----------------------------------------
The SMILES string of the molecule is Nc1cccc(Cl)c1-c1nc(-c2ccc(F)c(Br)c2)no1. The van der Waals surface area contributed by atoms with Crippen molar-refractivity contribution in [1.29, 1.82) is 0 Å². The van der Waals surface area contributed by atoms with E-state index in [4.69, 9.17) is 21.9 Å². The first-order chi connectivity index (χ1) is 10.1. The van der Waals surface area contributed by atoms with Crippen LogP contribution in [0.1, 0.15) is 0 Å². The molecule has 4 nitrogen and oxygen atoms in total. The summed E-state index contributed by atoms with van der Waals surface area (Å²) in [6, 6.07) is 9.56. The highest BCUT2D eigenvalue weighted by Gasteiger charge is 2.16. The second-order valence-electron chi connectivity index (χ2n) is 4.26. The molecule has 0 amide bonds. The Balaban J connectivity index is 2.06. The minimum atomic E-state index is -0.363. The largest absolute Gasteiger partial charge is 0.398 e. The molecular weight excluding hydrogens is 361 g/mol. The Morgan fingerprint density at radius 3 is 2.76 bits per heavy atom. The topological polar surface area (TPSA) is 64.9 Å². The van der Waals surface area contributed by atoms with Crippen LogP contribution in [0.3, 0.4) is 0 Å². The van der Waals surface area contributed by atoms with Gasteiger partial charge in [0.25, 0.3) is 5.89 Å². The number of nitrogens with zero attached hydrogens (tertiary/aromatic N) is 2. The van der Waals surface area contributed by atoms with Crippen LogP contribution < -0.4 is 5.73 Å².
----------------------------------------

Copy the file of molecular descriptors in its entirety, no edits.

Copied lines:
The SMILES string of the molecule is Nc1cccc(Cl)c1-c1nc(-c2ccc(F)c(Br)c2)no1. The van der Waals surface area contributed by atoms with Crippen molar-refractivity contribution in [1.29, 1.82) is 0 Å². The van der Waals surface area contributed by atoms with E-state index in [4.69, 9.17) is 21.9 Å². The first-order chi connectivity index (χ1) is 10.1. The van der Waals surface area contributed by atoms with Crippen LogP contribution in [0.1, 0.15) is 0 Å². The molecule has 4 nitrogen and oxygen atoms in total. The summed E-state index contributed by atoms with van der Waals surface area (Å²) in [6, 6.07) is 9.56. The highest BCUT2D eigenvalue weighted by Gasteiger charge is 2.16. The second-order valence-electron chi connectivity index (χ2n) is 4.26. The molecule has 0 amide bonds. The Balaban J connectivity index is 2.06. The minimum atomic E-state index is -0.363. The largest absolute Gasteiger partial charge is 0.398 e. The molecular weight excluding hydrogens is 361 g/mol. The Morgan fingerprint density at radius 3 is 2.76 bits per heavy atom. The topological polar surface area (TPSA) is 64.9 Å². The van der Waals surface area contributed by atoms with Crippen LogP contribution in [0.3, 0.4) is 0 Å². The van der Waals surface area contributed by atoms with Gasteiger partial charge in [0.25, 0.3) is 5.89 Å². The number of nitrogens with zero attached hydrogens (tertiary/aromatic N) is 2. The van der Waals surface area contributed by atoms with Crippen LogP contribution < -0.4 is 5.73 Å².